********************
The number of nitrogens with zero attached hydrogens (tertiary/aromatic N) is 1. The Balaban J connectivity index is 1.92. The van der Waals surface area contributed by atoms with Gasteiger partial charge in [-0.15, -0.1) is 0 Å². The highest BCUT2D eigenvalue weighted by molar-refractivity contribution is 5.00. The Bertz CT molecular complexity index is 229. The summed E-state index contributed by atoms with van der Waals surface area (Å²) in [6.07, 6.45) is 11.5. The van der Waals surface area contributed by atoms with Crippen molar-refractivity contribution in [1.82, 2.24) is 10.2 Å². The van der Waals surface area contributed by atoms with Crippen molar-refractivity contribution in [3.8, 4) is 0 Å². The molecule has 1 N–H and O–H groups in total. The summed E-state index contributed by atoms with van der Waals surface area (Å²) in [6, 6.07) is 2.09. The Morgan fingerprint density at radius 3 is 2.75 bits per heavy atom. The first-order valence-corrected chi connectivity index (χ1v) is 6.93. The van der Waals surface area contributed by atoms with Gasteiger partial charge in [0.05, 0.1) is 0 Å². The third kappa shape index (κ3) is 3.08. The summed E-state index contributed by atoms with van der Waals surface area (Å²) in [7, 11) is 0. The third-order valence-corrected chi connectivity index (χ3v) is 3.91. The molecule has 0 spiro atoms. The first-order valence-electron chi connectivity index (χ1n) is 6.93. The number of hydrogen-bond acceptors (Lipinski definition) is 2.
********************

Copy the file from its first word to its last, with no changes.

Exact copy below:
The number of nitrogens with zero attached hydrogens (tertiary/aromatic N) is 1. The Balaban J connectivity index is 1.92. The van der Waals surface area contributed by atoms with Gasteiger partial charge in [-0.15, -0.1) is 0 Å². The highest BCUT2D eigenvalue weighted by molar-refractivity contribution is 5.00. The Bertz CT molecular complexity index is 229. The summed E-state index contributed by atoms with van der Waals surface area (Å²) in [6.07, 6.45) is 11.5. The van der Waals surface area contributed by atoms with Crippen molar-refractivity contribution in [1.82, 2.24) is 10.2 Å². The van der Waals surface area contributed by atoms with Crippen molar-refractivity contribution in [3.8, 4) is 0 Å². The molecule has 1 N–H and O–H groups in total. The summed E-state index contributed by atoms with van der Waals surface area (Å²) in [6, 6.07) is 2.09. The Morgan fingerprint density at radius 3 is 2.75 bits per heavy atom. The first-order valence-corrected chi connectivity index (χ1v) is 6.93. The van der Waals surface area contributed by atoms with Gasteiger partial charge in [0.05, 0.1) is 0 Å². The third kappa shape index (κ3) is 3.08. The summed E-state index contributed by atoms with van der Waals surface area (Å²) in [7, 11) is 0. The third-order valence-corrected chi connectivity index (χ3v) is 3.91. The molecule has 0 spiro atoms. The first-order valence-electron chi connectivity index (χ1n) is 6.93. The number of hydrogen-bond acceptors (Lipinski definition) is 2.